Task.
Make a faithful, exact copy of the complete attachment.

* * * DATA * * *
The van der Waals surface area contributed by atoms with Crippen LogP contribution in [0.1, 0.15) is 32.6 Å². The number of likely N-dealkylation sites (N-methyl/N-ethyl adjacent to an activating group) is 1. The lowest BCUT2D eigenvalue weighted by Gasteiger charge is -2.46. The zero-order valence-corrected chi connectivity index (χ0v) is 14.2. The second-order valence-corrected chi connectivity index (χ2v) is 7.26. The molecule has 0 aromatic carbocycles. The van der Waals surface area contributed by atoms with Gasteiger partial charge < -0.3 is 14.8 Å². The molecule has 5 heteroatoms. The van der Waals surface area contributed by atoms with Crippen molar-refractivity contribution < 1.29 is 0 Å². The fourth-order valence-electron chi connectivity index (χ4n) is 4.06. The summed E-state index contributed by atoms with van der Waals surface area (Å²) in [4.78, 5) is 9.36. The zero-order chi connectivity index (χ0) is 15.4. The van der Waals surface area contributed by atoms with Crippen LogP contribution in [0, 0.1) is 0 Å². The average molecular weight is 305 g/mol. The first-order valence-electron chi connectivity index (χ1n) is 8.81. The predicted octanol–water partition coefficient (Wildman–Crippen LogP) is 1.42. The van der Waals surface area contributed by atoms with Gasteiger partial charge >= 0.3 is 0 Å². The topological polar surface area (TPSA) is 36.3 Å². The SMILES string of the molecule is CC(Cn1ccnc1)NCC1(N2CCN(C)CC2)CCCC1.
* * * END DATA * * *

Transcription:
The van der Waals surface area contributed by atoms with Crippen LogP contribution in [0.1, 0.15) is 32.6 Å². The number of likely N-dealkylation sites (N-methyl/N-ethyl adjacent to an activating group) is 1. The lowest BCUT2D eigenvalue weighted by Gasteiger charge is -2.46. The zero-order valence-corrected chi connectivity index (χ0v) is 14.2. The second-order valence-corrected chi connectivity index (χ2v) is 7.26. The molecule has 0 aromatic carbocycles. The van der Waals surface area contributed by atoms with Gasteiger partial charge < -0.3 is 14.8 Å². The molecule has 5 heteroatoms. The van der Waals surface area contributed by atoms with Crippen molar-refractivity contribution < 1.29 is 0 Å². The fourth-order valence-electron chi connectivity index (χ4n) is 4.06. The summed E-state index contributed by atoms with van der Waals surface area (Å²) in [4.78, 5) is 9.36. The zero-order chi connectivity index (χ0) is 15.4. The van der Waals surface area contributed by atoms with Crippen LogP contribution in [0, 0.1) is 0 Å². The average molecular weight is 305 g/mol. The first-order valence-electron chi connectivity index (χ1n) is 8.81. The predicted octanol–water partition coefficient (Wildman–Crippen LogP) is 1.42. The van der Waals surface area contributed by atoms with Gasteiger partial charge >= 0.3 is 0 Å². The topological polar surface area (TPSA) is 36.3 Å². The SMILES string of the molecule is CC(Cn1ccnc1)NCC1(N2CCN(C)CC2)CCCC1.